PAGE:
When You Care Enough to Give Your Very Best, Take Care of Yourself First

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By Carla MacInnis Rockwell

It’s a given that sharing caregiving responsibilities helps prevent burnout but do you actually ask for help when you feel overloaded? Asking for help makes you a better caregiver — logic and reality dictate that if you don’t take care of yourself in EVERY way possible you will not be able to fulfill the requirements necessary to effectively care for the loved one who depends on you.

Often, when you don’t ask and family and friends know you are struggling, you are, in a way, insulting them. Make no mistake, when you’re stretched to the limit, it’s not lost on those near and dear to you — they’re not blind. Is it possible they got tired of offering their help because you kept turning them down? What happens then? They may stop offering and you dig in and are too stubborn to ask.

That may seem harsh, but that’s very often the reality of these times. So many families just don’t seem to have enough hours in their day to ‘pen in’ a block for additional caregiving duties for Dad who needs a break from looking after Mom. When Dad simply will not admit he needs help, family tension escalates. What to do?  On the other side is the situation where family members and others should be doing more but aren’t, and the relative on the front lines harbors even more stress and feelings of anger. Open communication is essential.

The same dynamic is in play when caregiving involves a sibling with special needs where a brother or sister may take on the ‘job’, stepping in when parents are no longer alive. What’s often overlooked is that caring for a special needs adult requires a lot of ‘tools of the trade’. In fact, those special needs may involve more than a typical aging person would require. An adult sibling, functioning with the notion that s/he can do it all is playing a fool’s game doomed to failure. With that sad eventuality two people immediately suffer. The situation is even more problematic when the caregiver and the sibling with disability are seniors.

Hanging on to total control puts physical and emotional health at risk. Loss of control escalates while reasoned and better choices drift away.  Plodding along, the over-stressed care giver struggles to keep up appearances, feeling there is no other choice to be made; the pretense lasts only so long until it begins to show the cracks.  Letting go of misguided promises and an inflated sense of aptitude for the task may be the only way to save the care giver and the beneficiary of that care.

Helping the helper is a challenge and sometimes it may take an outside person forcing his/her way into the dynamic to inject a shot of reality, as sometimes assistance is necessary in order to maintain the safety and well-being of the senior caregiver and the person cared for. Ultimately, it’s peace of mind for the entire family, whether near or far.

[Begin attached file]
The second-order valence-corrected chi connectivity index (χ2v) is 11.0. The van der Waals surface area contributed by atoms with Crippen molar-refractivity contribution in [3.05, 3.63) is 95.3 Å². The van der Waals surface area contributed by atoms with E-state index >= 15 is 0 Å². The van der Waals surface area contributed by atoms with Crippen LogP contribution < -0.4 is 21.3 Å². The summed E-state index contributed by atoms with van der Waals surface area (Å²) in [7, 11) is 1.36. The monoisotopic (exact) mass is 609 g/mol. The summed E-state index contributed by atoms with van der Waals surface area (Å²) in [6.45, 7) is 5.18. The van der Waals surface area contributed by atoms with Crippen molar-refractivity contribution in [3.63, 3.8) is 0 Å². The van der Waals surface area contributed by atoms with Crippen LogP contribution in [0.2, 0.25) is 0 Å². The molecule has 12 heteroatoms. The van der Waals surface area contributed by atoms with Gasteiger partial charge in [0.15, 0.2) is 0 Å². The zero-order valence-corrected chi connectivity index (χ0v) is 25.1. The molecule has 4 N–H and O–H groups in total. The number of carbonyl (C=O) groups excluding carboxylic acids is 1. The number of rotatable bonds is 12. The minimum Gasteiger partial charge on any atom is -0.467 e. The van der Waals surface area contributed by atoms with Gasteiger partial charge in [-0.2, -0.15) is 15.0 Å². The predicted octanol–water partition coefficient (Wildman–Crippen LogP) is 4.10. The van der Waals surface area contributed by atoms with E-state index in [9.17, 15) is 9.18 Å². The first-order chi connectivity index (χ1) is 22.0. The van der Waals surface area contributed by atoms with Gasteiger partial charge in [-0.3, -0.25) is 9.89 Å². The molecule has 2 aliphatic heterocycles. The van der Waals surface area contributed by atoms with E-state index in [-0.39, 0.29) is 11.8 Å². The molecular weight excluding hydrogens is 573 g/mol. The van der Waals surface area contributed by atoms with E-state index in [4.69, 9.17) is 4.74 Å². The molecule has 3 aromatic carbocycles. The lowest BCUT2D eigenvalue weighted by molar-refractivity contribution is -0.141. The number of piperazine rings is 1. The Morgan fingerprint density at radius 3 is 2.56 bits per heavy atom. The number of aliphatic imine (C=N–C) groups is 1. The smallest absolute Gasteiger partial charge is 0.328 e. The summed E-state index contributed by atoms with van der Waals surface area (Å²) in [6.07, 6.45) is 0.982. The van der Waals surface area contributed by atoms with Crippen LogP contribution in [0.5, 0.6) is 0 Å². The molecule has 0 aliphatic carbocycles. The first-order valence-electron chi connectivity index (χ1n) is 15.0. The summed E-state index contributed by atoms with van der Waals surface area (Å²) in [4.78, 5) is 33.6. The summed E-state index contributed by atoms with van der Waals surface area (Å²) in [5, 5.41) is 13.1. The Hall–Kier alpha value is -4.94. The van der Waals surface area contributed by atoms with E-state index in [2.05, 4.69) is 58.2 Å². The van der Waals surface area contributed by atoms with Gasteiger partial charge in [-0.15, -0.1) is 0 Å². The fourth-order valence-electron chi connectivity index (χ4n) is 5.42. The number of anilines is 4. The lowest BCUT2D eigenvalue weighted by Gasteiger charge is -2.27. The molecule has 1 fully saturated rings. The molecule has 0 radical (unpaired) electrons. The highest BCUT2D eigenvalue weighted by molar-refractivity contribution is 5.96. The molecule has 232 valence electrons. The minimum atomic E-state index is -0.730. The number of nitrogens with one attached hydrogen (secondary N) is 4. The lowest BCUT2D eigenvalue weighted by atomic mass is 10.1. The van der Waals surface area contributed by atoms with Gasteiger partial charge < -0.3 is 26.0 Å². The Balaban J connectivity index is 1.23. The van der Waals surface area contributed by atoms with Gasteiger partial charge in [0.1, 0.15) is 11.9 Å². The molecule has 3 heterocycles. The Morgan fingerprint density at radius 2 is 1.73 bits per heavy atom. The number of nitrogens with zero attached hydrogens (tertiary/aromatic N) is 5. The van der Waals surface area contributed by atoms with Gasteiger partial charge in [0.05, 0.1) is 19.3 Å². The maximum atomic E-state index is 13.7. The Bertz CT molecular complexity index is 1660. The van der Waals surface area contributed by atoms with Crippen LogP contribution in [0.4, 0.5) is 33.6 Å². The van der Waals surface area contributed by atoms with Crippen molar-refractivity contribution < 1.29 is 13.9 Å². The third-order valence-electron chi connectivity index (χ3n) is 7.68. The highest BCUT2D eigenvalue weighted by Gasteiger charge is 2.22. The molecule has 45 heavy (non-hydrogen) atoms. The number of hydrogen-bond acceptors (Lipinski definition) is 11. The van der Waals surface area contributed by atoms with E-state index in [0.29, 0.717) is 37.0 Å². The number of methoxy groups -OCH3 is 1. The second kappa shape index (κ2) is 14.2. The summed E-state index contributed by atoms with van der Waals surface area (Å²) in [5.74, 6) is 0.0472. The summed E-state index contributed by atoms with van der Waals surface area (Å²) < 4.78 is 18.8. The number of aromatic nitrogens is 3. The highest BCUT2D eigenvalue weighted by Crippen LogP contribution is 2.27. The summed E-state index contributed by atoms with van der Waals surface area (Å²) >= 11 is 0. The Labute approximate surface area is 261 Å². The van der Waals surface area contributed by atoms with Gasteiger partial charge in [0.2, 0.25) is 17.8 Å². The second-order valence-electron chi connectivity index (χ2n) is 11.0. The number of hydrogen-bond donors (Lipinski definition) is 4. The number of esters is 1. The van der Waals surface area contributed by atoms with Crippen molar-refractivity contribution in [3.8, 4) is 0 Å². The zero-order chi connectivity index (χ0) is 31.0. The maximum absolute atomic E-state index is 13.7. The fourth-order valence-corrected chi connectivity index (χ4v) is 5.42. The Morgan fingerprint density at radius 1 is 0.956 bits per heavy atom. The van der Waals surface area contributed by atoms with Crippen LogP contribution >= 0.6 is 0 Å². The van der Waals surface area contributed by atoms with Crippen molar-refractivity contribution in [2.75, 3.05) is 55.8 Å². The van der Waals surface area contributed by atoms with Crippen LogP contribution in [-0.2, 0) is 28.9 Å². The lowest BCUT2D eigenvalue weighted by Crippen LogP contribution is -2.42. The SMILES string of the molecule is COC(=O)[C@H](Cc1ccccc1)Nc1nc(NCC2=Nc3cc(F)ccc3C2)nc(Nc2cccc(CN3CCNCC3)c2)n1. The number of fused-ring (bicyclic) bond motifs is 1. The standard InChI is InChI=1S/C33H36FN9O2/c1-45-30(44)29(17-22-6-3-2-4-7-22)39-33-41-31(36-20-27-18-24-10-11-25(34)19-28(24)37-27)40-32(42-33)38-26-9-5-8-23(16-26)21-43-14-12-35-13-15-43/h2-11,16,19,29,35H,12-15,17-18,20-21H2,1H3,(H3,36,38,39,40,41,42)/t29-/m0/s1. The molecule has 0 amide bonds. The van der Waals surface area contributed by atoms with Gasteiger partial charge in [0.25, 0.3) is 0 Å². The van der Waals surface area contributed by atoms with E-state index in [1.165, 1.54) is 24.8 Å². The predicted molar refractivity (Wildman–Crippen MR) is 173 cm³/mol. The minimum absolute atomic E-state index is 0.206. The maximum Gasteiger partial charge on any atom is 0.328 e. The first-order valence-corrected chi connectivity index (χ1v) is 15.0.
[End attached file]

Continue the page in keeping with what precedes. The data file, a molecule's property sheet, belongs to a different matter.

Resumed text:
We all strive to do right by our family and friends, making an effort on a daily basis not to take advantage of their generosity of spirit but when we are really struggling, we have to break down those self-constructed walls and let others in, if only every now and then.

It’s normal for family caregivers to experience rage, helplessness, frustration and guilt while trying to fulfill the role of ‘the best caregiver ever’. They must never give in to exhaustion, sadness, or depression, perceived in their minds as signs of weakness and failure. What’s lost on them is that it’s likely that very depression is finally driving the bus — a bus that will crash; it’s only a matter of time.

Often the caregiver has ‘hung on’ in the role thrust upon her/him longer than was prudent and their own health, physically and emotionally is suffering. To borrow from a song lyric, they’re convinced that ‘nobody does it better’. The facade disintegrates and all those bottled up feelings are forced to come out and the caregiver has to accept that it’s time for a new plan. Course correction, however, may be difficult if not impossible because of extreme opposition and magnified denial. A last ditch effort to keep it all together.

Most reputable caregivers available through agencies are bonded and if the primary caregiver desperately needs respite, s/he must be encouraged to put a personal care plan in place – time away to regroup and reinvigorate.

Perhaps the life circumstance won’t change and the caregiver role continues on unless and until a medical emergency alters the landscape. But while they still can, caregivers need to seriously think about taking better care of themselves. Respite is fundamental to quality of life for both the receiver and giver of care.

Denial of personal needs is never the solution.

Carla MacInnis Rockwell is a freelance writer and disability rights advocate living outside Fredericton, NB with her aging Australian silky terrier and a rambunctious Maltese. She can be reached via email at carmacrockwell@xplornet.ca

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